5. The latest national test scores show no average improvement in reading, but do demonstrate students with vocab power perform better.

6. This article summarizes recent state unrest about adopting the Common Core.

7. Georgia schools the state rates A or B will be given freedom to govern themselves as long as they meet curriculum requirements. 

8. Kansas legislators consider allowing concealed carry on campus.

9. A Republican candidate for Montana superintendent may have won election, but she won’t know because she can’t pay for the recount.

10. Nashville’s school board decides not to sue the state over funds the state withheld because the board refuses to consider charter school applications.

Tuesday’s ed news:

1. The United States still lags international peers on new standardized test results. Asian Americans perform the best, as do Florida and Massachusetts students.

2. Michigan students are out of school today as teachers play hooky to protest right-to-work legislation. Union members from out of state bus into Michigan to join the protests.

3. Bill Ayers gives lefties education advice.

4. The New York Times holds a symposium on the Common Core education standards two years after nearly all states passed them.

5. A second attempt to pass a bill that would let schools fire teachers who molest students will indicate how brazen California’s teachers union will be about owning the state legislature, says Mike Antonnuci.

6. Education advocates’ slogan, says Rick Hess: “Screw the kids, let’s keep borrowing.”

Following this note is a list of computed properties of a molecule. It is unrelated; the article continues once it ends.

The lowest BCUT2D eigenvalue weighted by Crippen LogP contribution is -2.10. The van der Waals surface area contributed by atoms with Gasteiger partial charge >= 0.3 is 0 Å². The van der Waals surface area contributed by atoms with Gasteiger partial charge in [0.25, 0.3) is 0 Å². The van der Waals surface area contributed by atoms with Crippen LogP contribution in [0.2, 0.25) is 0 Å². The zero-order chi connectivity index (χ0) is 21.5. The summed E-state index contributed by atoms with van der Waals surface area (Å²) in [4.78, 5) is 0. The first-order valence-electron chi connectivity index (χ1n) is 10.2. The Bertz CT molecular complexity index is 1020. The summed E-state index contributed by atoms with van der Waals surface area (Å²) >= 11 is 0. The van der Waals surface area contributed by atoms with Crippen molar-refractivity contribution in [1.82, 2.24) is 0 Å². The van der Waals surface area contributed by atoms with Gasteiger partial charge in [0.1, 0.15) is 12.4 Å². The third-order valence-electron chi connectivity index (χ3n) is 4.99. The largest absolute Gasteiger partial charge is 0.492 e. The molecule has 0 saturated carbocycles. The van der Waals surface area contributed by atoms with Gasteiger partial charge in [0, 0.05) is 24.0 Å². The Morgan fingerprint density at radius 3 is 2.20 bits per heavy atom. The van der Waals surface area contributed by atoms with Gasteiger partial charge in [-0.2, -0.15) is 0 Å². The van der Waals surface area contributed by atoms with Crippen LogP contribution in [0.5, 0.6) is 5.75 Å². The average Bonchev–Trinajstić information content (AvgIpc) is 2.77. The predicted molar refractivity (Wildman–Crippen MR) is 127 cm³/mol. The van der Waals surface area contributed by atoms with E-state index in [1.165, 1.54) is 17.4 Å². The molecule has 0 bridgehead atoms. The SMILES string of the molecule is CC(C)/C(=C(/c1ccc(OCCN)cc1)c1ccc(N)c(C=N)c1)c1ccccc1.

7. Fifty-nine illegal residents avail themselves of in-state Rhode Island tuition.

8. A New Jersey school district agrees to let homeschool students play public school hockey.

9. Tennessee has no idea how effective its teacher training programs are.

10. Nevada students’ latest vocabulary scores are “pathetic,” editorializes the Las Vegas Review-Journal. They suggest parents, you know, read to their kids.

Monday’s ed news:

1. Union protestors take civil disobedience training to prepare for protests today over fast-tracked Michigan right-to-work bills

2. America’s wealthy and high-performing schools still lag their international counterparts.

3. Consultants make money when Americans believe schools are in crisis–and the Common Core is designed to provoke a crisis, says Jeff Bryant. 

4. Why schools should abolish social studies.

5. Some poor families keep their children illiterate so the child is labeled learning disabled and thus receives a federal disability check. 

6. The rising number of unwed mothers signals danger for the next generation’s ability to learn

7. More information about the Texas sophomore suing to get out of wearing a radio-tracking ID at school

8. Jeb Bush gives a heart to heart on education policy. 

9. Even if Louisiana’s Supreme Court quashes vouchers, state leaders can resurrect them.

10. Nevada’s superintendent, at 75, braves one of the worst school systems in the country. 

For last week’s School Reform News roundup, click here.
For other top-notch school reform news selections, visit: 

Image by Mo Riza